THE MORAL COMPASS: HONESTY, INTEGRITY, FIDELITY, AND ETHICAL BEHAVIOR
A moral compass guides the actions people choose and is based on meeting the needs of the greater good. One aspect of the moral compass ishonesty. An example of a wavering moral compass was seen with Lance Armstrong, who started his professional cycling career in 1992. In 1996, he was diagnosed with cancer from which he recovered. When he returned to his career in 1998, he had the support of legions of fans who admired his spirit. However, in 2012, as a result of doping charges (which he initially denied), he was banned from the sport. Armstrong justified his usage by stating others were doing the same thing.
A different scenario occurred with golfer Brian Davis. In a championship game, he called a penalty on himself. Since the official did not see Davis’s error, they watched the action in a slow-motion replay, which revealed it. Although his honesty cost him the game, his demonstration of integrityearned him the respect of colleagues and fans.
Fidelity describes people who demonstrate faithfulness. In May 2013, Edward Snowden leaked top-secret papers about Internet-surveillance programs. Some felt his actions were wrong. He defended himself by stating his intent was right because he wanted to inform the public about questionable actions of the government. The answer to whether he acted with fidelity depends on who is asked.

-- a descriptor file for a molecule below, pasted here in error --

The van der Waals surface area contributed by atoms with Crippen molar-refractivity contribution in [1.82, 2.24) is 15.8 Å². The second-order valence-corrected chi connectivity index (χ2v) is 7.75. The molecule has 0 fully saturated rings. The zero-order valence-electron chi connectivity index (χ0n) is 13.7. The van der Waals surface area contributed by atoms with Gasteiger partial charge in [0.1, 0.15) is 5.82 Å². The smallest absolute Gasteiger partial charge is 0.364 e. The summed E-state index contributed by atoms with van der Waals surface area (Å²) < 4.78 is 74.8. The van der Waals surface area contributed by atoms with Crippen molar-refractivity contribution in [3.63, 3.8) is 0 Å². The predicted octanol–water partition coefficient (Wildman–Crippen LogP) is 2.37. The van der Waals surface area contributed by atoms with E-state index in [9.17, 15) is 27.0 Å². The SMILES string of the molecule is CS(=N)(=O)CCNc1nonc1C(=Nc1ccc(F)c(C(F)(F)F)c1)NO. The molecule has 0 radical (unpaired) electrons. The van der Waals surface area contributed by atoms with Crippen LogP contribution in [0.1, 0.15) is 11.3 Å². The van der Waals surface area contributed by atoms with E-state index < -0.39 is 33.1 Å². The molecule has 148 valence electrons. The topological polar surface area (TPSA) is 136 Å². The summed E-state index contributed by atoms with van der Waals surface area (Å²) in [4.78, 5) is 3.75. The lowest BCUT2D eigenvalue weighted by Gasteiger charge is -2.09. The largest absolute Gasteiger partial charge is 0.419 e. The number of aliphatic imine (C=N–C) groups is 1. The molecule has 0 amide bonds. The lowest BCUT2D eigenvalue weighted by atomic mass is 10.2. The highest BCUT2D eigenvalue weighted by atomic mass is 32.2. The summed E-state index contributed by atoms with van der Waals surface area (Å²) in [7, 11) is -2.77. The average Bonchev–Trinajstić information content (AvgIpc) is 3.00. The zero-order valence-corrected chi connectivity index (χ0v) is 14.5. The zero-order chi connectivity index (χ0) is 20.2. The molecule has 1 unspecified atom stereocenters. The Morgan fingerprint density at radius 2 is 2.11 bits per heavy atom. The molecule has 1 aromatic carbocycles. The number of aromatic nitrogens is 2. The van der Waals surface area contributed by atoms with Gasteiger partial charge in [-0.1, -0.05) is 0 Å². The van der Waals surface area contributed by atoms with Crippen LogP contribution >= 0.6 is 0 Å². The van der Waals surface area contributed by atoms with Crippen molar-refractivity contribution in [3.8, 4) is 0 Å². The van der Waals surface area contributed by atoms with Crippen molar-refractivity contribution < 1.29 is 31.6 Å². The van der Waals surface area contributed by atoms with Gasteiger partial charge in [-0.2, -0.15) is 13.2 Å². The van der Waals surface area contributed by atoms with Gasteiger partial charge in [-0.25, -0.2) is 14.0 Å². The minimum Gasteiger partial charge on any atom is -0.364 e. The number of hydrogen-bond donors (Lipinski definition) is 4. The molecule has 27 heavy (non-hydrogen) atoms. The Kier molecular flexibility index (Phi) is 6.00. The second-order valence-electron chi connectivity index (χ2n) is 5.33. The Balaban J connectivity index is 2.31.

George Everly Sr.’s family came to America in the late 1600s and farmed for 300 years. Although farming was a long tradition in his family, he chose to attend college and join the Army. When he spoke of his service in WWII, he focused on duty and camaraderie rather than the stories of destruction that are inherent in any war. When he was offered a D-Day medal in 1994, he was reluctant to accept it because he was simply doing what he said he would do, being guided by his moral compass. This is a sharp contrast to today’s modern world, where many people expect a trophy just for showing up.
Ethical behavior is demonstrated by people who do the right thing. It is a natural response for those who operate with honesty, integrity, and fidelity. Tylenol demonstrated ethical behavior in 1982, after seven people died from taking their capsules. When it was revealed that those tablets were laced with cyanide, Tylenol recalled all the products still on the market. They also implemented tamper-resistant packaging to prevent this from occurring again. Although the financial costs were huge, Tylenol become known as an ethical brand.
People who are not comfortable with their past actions can form a new moral compass by:
*Believing in themselves. People must realize that they can act with a moral compass. When they make an effort, they will eventually find that honesty and integrity become intrinsically rewarding. When reward results from an action, it increases the likelihood of that action occurring again.
*Surrounding themselves with people who operate with honesty and integrity. Individuals who operate with a moral compass encourage others to do the same. Spending time with such people makes it natural for all members of the group to operate with a moral compass.
*Receiving encouragement and support from others. A peer group is important beyond the teenage years and needs to be composed of quality people.
*Learning to manage impulsive behaviors. This helps people develop a better sense of control and reinforces the positive actions they are capable of. Small successes helps people believe they can have even more success.